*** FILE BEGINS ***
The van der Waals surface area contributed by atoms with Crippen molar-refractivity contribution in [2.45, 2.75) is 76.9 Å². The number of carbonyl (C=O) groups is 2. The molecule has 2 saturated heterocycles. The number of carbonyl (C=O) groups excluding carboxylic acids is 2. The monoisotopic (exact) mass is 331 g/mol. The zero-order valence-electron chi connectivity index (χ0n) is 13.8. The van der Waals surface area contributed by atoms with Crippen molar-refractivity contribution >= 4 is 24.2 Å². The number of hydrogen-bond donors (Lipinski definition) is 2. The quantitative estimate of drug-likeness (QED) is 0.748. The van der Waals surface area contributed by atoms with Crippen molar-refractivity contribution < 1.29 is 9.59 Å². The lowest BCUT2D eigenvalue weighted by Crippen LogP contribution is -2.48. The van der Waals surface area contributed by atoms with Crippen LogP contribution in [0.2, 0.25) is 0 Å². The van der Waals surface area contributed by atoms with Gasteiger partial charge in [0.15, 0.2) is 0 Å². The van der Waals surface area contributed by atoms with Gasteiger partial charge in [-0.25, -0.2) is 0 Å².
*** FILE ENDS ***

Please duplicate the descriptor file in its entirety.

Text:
The van der Waals surface area contributed by atoms with Crippen molar-refractivity contribution in [2.45, 2.75) is 76.9 Å². The number of carbonyl (C=O) groups is 2. The molecule has 2 saturated heterocycles. The number of carbonyl (C=O) groups excluding carboxylic acids is 2. The monoisotopic (exact) mass is 331 g/mol. The zero-order valence-electron chi connectivity index (χ0n) is 13.8. The van der Waals surface area contributed by atoms with Crippen molar-refractivity contribution >= 4 is 24.2 Å². The number of hydrogen-bond donors (Lipinski definition) is 2. The quantitative estimate of drug-likeness (QED) is 0.748. The van der Waals surface area contributed by atoms with Crippen molar-refractivity contribution < 1.29 is 9.59 Å². The lowest BCUT2D eigenvalue weighted by Crippen LogP contribution is -2.48. The van der Waals surface area contributed by atoms with Crippen LogP contribution in [0.2, 0.25) is 0 Å². The van der Waals surface area contributed by atoms with Gasteiger partial charge in [0.15, 0.2) is 0 Å². The van der Waals surface area contributed by atoms with Gasteiger partial charge in [-0.25, -0.2) is 0 Å².